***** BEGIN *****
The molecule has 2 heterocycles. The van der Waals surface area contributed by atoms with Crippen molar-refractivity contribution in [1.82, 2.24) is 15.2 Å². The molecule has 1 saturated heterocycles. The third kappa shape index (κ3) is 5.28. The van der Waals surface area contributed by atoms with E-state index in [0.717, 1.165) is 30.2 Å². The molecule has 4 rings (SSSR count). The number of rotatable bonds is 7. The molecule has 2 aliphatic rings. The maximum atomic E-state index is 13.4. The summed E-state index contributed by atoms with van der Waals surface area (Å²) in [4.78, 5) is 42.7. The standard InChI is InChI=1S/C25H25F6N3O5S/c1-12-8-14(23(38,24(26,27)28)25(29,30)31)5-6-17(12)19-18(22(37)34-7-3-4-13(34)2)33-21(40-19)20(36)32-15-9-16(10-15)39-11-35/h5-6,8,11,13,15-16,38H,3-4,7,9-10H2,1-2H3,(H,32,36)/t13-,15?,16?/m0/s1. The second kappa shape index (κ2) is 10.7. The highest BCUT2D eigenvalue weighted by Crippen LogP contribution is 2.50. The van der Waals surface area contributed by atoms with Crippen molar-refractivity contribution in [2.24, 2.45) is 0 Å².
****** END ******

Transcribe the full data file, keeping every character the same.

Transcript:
The molecule has 2 heterocycles. The van der Waals surface area contributed by atoms with Crippen molar-refractivity contribution in [1.82, 2.24) is 15.2 Å². The molecule has 1 saturated heterocycles. The third kappa shape index (κ3) is 5.28. The van der Waals surface area contributed by atoms with E-state index in [0.717, 1.165) is 30.2 Å². The molecule has 4 rings (SSSR count). The number of rotatable bonds is 7. The molecule has 2 aliphatic rings. The maximum atomic E-state index is 13.4. The summed E-state index contributed by atoms with van der Waals surface area (Å²) in [4.78, 5) is 42.7. The standard InChI is InChI=1S/C25H25F6N3O5S/c1-12-8-14(23(38,24(26,27)28)25(29,30)31)5-6-17(12)19-18(22(37)34-7-3-4-13(34)2)33-21(40-19)20(36)32-15-9-16(10-15)39-11-35/h5-6,8,11,13,15-16,38H,3-4,7,9-10H2,1-2H3,(H,32,36)/t13-,15?,16?/m0/s1. The second kappa shape index (κ2) is 10.7. The highest BCUT2D eigenvalue weighted by Crippen LogP contribution is 2.50. The van der Waals surface area contributed by atoms with Crippen molar-refractivity contribution in [2.24, 2.45) is 0 Å².